TCS Daily

What Bush Must Do In Moscow

By Melana Zyla Vickers - May 5, 2005 12:00 AM

Josef Stalin, no slouch in the paranoid-suspicion department, took an extra day in May of 1945 to confirm Nazi Germany's surrender in World War II because he thought his British and American colleagues would pocket the May 8th surrender on the Western front and then turn on him.

Millions of Eastern Europeans wish that Stalin's suspicions had been proved right. After all, had the Communist dictator's war-weary partners seen the evil in Moscow and not dismissed it, they might have stopped it in its tracks. Instead, it took several decades and an expensive Cold War for the West to pry open the clutches of murderous Moscow. By then, hundreds of millions of people were slaves of the Soviet empire, and millions were dead.

This is the historical backdrop of President George Bush's visit to Moscow Monday. He will be there to mark Stalin's day of commemoration, not ours. So when he joins President Vladimir Putin on the ceremonial dais, anything short of a condemnation of Stalin's evils, and a recognition of the horrors that went on behind the Iron Curtain after the war ended for the West, would be a sham.

Of course, a condemnation won't be what Putin wants to hear. As recently as January of this year, he used his most important annual speech to the Russian parliament to declare that the collapse of the Soviet Union in 1991 -- not World War II, not the Holocaust, not Communist atrocities -- marked "the greatest geopolitical catastrophe of the century." (It's interesting to note that the propaganda apparatchiks on at least one Russian diplomatic website, ever eager to look genteel to the West, falsely translate Putin's words as "a major geopolitical disaster.")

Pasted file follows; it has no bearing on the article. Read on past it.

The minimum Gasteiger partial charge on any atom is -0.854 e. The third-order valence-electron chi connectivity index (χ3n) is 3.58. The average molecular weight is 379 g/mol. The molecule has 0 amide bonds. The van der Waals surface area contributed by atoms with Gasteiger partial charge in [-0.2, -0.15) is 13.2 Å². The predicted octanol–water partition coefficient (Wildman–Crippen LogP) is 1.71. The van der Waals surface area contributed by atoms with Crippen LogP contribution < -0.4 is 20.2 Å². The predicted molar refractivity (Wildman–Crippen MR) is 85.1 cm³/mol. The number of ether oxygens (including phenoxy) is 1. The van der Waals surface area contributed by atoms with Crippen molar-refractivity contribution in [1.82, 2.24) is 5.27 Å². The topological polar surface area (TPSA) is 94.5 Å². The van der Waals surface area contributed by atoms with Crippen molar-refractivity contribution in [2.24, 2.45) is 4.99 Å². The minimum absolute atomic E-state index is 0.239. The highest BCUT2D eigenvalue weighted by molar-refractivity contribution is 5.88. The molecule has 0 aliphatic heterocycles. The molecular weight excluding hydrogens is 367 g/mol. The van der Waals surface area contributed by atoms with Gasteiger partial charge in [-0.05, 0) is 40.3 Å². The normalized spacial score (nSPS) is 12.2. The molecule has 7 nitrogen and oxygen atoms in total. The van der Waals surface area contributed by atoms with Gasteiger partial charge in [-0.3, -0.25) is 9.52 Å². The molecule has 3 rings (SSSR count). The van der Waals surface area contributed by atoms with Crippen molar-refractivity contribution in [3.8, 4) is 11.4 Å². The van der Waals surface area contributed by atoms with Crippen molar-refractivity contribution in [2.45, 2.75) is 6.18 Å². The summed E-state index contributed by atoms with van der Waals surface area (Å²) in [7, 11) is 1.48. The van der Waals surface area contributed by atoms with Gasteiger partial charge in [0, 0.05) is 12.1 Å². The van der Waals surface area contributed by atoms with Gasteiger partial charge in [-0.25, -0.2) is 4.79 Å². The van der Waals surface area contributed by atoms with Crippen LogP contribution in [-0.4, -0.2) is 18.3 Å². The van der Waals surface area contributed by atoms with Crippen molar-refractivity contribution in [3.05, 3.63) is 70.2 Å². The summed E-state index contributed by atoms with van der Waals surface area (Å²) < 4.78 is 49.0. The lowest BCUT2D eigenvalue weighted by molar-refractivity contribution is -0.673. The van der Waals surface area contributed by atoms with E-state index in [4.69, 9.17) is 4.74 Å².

Putin, an ex-KGB man who has centralized power and enriched his secret police, is using the May 9th event, with its parade of some 50 heads of state, to whitewash history and give global legitimacy to the Soviet horrors and Russian imperialism he so perversely treasures. Preparations have even seen the re-mounting of several Stalin monuments, as Anne Applebaum, author of a Pulitzer Prize-winning book on the Soviet gulag, has noted in an excellent column on Monday's event.

All of this leaves George Bush with a clear task. If he fails on Monday to address, at length, the maniacal Communist totalitarianism of Moscow in the 20th century, he'll be falling into Putin's trap and doing great harm.

Bush must instead follow the example of his partners in the region. His colleague in Poland Aleksander Kwasniewski, for instance, has called the Yalta agreement a "tragedy and a trauma" and plans to talk about the victims of Communism in Moscow. Ukraine's Viktor Yushchenko is staying away from the Moscow event entirely, as are the leaders of Estonia and Lithuania. After all, the Baltic States and Polish-dominated Ukraine were consigned to Soviet enslavement after Stalin happily accepted them as gifts from Hitler, under the Molotov-Ribbentrop pact.

These leaders will instead stay home to honor the millions of ethnic Ukrainians, Balts, Russians and others who were dragooned into the service of the Red Army and gave their lives to defeat Nazi Germany.

Their boycott makes clear that Moscow's celebration of Stalin, Lenin, and other perpetrators of atrocities exploits the defeat of one evil regime -- the Nazis -- to glorify another -- the Communists.

It's bad enough that President Bush is attending the Monday event. If he doesn't speak the truth in Putin's presence, he will have committed a diplomatic atrocity of his own.


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